Please note that Microsoft has developed another new testing format that is a mixture of the adaptive and fixed length formats. To see which tests have been affected, go to the “info” section of the site. For more information about the new testing format, visit Wang Wei’s tutorial.
The scoring on the adaptive exams is still a bit of a mystery, but here I will unravel what we know. You shouldn’t feel stupid if you pass with a score of 600. When you first start the exam Microsoft has a disclaimer about the scoring. The gist of it is that a passing score is a passing score and these tests aren’t graded on the same scale as the old format. No matter how prepared you are, you probably won’t get 1000 on an adaptive test, because it will end before you get a chance to answer all of the questions which brings us to the next topic.
First of all, you will want to note that you cannot go back and change your answers like you could on the standard tests. Typically, an adaptive test will have a certain number of “adaptive” questions and then a fewer number of “regular” questions. For example, the TCP/IP exam has 25 adaptive and 10 regular questions. If the test determines that you are answering at a passing level after a certain number of questions then the test ends and you pass and visa versa. You may only had to answer some of the questions before the exam ends. Other than some of the special questions like drag and drop (see below), you will not be able to tell which are regular and which are adaptive.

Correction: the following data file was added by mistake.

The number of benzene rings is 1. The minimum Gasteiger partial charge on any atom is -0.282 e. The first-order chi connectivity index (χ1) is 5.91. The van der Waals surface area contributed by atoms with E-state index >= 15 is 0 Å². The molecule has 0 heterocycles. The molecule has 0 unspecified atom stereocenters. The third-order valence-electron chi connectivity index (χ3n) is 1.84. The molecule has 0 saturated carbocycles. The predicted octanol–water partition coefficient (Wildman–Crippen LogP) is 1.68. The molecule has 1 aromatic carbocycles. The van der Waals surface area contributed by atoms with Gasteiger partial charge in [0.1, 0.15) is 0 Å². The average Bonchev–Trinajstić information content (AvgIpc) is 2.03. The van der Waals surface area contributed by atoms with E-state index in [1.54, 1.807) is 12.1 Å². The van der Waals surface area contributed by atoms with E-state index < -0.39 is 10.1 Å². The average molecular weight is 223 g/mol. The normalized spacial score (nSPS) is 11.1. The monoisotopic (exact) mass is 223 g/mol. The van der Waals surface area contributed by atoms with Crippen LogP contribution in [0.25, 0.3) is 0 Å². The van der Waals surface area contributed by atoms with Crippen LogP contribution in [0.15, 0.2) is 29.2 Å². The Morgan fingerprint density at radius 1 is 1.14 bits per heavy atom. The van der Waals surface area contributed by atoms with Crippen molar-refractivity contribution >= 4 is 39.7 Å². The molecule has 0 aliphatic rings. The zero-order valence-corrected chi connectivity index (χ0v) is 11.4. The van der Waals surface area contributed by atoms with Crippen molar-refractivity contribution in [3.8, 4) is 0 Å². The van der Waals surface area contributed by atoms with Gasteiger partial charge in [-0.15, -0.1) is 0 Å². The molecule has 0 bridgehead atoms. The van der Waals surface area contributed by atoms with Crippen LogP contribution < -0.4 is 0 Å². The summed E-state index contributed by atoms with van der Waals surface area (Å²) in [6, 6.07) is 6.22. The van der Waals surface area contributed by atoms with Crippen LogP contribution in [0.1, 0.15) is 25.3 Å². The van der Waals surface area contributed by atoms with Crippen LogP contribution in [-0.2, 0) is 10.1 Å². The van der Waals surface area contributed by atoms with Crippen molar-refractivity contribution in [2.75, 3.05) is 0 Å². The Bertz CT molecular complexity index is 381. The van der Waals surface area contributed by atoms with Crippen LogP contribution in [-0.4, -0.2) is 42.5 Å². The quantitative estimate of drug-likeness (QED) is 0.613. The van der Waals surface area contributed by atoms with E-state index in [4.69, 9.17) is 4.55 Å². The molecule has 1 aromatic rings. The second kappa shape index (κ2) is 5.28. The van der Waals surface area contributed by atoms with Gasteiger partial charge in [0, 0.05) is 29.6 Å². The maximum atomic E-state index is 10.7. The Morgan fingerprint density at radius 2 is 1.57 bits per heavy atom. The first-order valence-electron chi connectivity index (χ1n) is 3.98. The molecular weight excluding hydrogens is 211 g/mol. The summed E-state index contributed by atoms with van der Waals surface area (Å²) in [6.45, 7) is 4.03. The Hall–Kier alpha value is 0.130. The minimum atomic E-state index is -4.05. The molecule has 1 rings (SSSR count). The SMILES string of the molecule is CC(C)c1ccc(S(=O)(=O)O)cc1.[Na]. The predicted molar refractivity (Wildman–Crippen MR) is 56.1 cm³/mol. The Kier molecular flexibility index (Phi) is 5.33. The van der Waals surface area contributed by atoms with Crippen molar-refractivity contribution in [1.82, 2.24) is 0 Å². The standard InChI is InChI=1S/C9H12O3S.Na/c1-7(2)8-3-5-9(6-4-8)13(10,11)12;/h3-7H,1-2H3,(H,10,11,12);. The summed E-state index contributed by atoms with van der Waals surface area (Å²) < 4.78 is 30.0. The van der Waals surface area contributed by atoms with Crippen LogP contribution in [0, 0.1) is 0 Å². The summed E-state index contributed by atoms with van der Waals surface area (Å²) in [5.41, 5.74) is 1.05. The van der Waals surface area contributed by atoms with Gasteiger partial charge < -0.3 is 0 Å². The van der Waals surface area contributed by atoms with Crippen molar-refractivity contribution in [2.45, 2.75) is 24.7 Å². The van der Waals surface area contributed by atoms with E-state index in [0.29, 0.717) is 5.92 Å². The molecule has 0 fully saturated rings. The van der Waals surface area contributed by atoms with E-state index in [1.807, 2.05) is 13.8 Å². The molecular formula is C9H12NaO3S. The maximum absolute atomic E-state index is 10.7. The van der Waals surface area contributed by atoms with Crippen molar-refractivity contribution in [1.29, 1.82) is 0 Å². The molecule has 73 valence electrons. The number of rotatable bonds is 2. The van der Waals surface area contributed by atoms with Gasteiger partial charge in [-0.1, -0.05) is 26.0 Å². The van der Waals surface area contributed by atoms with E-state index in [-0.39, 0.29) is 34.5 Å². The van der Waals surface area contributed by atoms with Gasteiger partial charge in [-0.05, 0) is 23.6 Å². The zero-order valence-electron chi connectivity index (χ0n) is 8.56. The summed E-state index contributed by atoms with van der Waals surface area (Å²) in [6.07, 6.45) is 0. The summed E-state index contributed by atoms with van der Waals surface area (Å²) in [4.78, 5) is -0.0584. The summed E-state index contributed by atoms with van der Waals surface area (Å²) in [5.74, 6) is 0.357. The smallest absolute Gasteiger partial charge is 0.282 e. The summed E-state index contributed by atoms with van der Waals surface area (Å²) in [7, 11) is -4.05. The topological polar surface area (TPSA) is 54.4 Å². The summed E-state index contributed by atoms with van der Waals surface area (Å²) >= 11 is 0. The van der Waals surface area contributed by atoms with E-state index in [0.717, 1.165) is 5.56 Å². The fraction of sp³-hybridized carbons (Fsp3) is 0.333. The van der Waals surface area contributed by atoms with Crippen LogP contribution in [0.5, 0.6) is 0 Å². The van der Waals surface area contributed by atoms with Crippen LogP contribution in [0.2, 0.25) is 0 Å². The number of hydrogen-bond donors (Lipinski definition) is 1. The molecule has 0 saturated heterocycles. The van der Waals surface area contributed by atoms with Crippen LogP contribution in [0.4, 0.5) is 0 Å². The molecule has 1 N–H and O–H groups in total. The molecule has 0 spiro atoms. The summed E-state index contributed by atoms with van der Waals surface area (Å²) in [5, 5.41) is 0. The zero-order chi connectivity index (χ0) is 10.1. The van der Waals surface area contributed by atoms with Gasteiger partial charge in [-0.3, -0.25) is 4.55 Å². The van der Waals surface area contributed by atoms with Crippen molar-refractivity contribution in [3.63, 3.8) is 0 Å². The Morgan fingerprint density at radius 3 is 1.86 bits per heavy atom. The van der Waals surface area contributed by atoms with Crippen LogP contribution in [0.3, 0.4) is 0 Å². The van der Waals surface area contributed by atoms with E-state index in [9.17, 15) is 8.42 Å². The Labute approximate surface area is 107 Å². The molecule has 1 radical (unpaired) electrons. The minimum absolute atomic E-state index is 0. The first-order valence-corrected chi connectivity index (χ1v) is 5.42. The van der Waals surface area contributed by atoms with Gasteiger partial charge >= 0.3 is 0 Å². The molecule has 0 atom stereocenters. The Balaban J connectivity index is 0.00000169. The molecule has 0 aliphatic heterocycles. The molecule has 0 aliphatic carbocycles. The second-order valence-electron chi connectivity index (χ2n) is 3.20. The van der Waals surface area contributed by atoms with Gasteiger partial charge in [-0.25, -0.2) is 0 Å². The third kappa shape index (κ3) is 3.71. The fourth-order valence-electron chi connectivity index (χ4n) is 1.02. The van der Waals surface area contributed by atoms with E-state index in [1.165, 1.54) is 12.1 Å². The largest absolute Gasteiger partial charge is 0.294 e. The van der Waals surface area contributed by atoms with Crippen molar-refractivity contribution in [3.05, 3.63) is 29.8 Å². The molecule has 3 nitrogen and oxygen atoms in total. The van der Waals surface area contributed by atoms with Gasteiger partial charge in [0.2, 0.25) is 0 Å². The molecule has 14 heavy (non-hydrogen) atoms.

They still use those types of questions where you have to pick 3 correct answers out of 10 or story problem type questions where it may satisfy the required result and certain number of optional results. If you don’t know what we are talking about, you must not have the Transcender tests. There are some questions that will require you to click on a button to display a graphic that the question was based around. You probably saw one of those on previous older exams. Another difference is the fact that once you answer a question, you can’t go back and change your answer so make sure that you take your time. The biggest difference was the “drag and drop” questions. These are hard if you don’t know what to expect. Relax and take a couple of minutes and make sure that you understand what you are supposed to do with it.
Drag and Drop
Many of you have heard about the drag and drop questions that appear in the new adaptive format. Here is an example of what one looks like. NOTE: Do not try to solve this problem as there is no answer and you will make yourself insane. This is an example only.
In this case you would drag the subnet mask that satisfies the number of subnets needed into the grey area. Once you drop one it is not cemented there. You can change it if you make a mistake. As you can see, it is basically a matching type of question. I’m sure it seems easy enough, but the hard part is that you have to get all of the answers correct to get credit for the question.
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